By Stacie Prada
It’s too bad our neurological wiring doesn’t include on/off dimmer switches like some of the electrical lights in my home. The central nervous system and myelin degradation caused by multiple sclerosis are often compared to electrical wires with the outer coating frayed or damaged. It seems only fitting that we should be able to extend the metaphor and enjoy the ability to increase or decrease the current through our nerves. The fantasy of being able to turn off or dim misfiring electrical signals to my arms and legs when spasticity is acting up is enticing.
It’s challenging to relax when my limbs ache and the compulsion to move them won’t subside. Being uncomfortable has become the norm. It’s occurred to me that I can’t remember the last time I felt completely relaxed, and the goal of complete physical relaxation hasn’t been on my radar for a long time.
I’ve felt happy, fulfilled, accomplished, and satisfied, but I have not felt fully relaxed in years. If I’m mentally calm and at peace, my body is still sending erratic and unnecessary signals. I see that my goals for relaxation focus extensively on maximizing my mental well-being while only hoping to manage and minimize the tension and agitation my limbs experience.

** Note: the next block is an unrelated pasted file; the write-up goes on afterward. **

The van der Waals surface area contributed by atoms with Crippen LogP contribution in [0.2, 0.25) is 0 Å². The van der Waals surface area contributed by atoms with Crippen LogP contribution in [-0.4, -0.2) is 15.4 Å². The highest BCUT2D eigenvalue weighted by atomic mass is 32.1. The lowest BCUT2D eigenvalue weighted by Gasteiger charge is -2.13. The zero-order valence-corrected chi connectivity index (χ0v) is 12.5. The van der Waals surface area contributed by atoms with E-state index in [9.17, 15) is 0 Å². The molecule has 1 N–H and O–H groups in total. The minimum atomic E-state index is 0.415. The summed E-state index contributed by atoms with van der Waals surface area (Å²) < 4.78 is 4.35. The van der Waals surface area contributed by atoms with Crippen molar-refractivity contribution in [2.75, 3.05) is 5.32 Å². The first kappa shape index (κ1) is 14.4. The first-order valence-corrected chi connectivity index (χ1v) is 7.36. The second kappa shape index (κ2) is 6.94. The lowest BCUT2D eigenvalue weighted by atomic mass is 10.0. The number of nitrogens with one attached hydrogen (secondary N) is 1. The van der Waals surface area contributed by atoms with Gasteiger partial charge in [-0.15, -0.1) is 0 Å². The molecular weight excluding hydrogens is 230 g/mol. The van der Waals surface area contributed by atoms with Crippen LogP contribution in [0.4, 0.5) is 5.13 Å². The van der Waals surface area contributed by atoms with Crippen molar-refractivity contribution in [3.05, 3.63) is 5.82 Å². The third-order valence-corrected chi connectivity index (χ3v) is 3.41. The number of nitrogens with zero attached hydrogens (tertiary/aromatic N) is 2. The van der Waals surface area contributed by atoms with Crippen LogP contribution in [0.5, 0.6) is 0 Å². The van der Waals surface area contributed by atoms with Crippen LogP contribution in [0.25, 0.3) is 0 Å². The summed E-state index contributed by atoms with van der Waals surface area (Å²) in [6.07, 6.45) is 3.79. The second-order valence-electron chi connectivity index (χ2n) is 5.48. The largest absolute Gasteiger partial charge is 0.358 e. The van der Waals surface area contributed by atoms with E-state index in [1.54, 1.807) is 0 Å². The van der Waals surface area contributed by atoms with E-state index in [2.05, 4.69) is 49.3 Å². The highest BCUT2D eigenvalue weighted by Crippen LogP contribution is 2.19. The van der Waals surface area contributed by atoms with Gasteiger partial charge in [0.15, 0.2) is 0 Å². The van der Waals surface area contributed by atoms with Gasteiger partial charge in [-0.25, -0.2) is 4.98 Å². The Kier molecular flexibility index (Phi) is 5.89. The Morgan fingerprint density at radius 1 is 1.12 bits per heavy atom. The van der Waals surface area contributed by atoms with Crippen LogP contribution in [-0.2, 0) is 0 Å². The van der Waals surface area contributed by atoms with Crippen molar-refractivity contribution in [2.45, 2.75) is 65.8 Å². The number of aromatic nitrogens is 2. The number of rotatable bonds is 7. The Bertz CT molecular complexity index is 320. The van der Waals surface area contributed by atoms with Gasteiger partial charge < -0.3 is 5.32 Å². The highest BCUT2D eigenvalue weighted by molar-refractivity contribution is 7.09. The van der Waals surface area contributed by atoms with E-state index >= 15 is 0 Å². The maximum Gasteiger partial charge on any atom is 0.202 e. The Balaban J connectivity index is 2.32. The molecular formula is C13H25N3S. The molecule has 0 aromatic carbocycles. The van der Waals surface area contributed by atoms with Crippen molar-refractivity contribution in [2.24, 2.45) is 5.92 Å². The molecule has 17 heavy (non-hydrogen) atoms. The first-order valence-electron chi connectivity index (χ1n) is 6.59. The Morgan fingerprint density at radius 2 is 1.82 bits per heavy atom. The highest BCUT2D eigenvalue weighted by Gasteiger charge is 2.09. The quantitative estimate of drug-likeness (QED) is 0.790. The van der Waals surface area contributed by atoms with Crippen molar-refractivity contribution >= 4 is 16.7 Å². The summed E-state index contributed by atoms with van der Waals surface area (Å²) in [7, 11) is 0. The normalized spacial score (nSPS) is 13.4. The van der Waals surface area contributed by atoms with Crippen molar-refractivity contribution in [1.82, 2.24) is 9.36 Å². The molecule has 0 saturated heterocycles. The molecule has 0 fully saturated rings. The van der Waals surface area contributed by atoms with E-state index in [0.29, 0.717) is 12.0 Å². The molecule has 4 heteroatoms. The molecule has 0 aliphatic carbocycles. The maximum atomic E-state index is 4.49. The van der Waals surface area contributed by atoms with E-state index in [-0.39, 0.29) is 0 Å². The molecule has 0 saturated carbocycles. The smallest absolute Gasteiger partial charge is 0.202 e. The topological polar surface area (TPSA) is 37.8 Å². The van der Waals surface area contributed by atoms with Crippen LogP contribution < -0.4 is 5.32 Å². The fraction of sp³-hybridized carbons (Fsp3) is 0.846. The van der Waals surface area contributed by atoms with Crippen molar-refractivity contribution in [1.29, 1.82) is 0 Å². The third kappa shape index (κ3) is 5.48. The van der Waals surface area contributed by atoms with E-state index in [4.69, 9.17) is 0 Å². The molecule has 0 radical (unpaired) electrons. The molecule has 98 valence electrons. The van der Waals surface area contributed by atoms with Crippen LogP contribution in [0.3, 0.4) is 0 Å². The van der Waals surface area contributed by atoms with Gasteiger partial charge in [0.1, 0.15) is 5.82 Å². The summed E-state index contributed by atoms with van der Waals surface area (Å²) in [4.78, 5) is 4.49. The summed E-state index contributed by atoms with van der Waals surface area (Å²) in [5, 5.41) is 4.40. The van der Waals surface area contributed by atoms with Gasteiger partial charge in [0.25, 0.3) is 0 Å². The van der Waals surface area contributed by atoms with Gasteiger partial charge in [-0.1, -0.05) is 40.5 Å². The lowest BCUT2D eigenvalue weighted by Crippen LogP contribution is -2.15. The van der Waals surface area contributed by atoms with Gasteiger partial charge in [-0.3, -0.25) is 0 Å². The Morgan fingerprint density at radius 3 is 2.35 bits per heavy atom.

Both physical and mental health contribute to my experience in any moment, yet I notice I expect my mental health skills to compensate for the stress my physical body endures. Medication, stretching, hydration, supplements, nutrition and movement help, but they don’t eradicate the physical pain. I’ve given up on believing they can eliminate symptoms, and I am satisfied that they reduce them.
Perspective and mental wellness efforts shoulder the bulk of my expectations for coping with what can’t be eliminated. It may not be reasonable or even possible to out-think or override the physical consequences of MS, yet I keep trying.
Through yoga, meditation and mental body scans, I have had instances of noticing misfires in my nerves and been able to think of them as curious and interesting instead of frustrating and scary. These momentary experiences show me how mental relaxation doesn’t override physical tension, but it does help me cope with it.
I learned how to do body scans from a yoga teacher, but there are lots of websites, videos and audio recordings that can walk a person through a body scan. Search online with the term, “3-minute body scan” to find lots of options to try. There are longer ones that may be better for relaxing, but I’m a bit impatient.
Perhaps a relaxed mind is the figurative dimmer switch after all.
*Stacie Prada was diagnosed with RRMS in 2008 just shy of 38 years old. Her blog, “Keep Doing What You’re Doing” is a compilation of inspiration, exploration, and practical tips for living with multiple sclerosis while living a full, productive, and healthy life with a positive perspective. It includes musings on things that help her adapt, cope and rejoice in this adventure on earth. Please visit her at http://stacieprada.blogspot.com/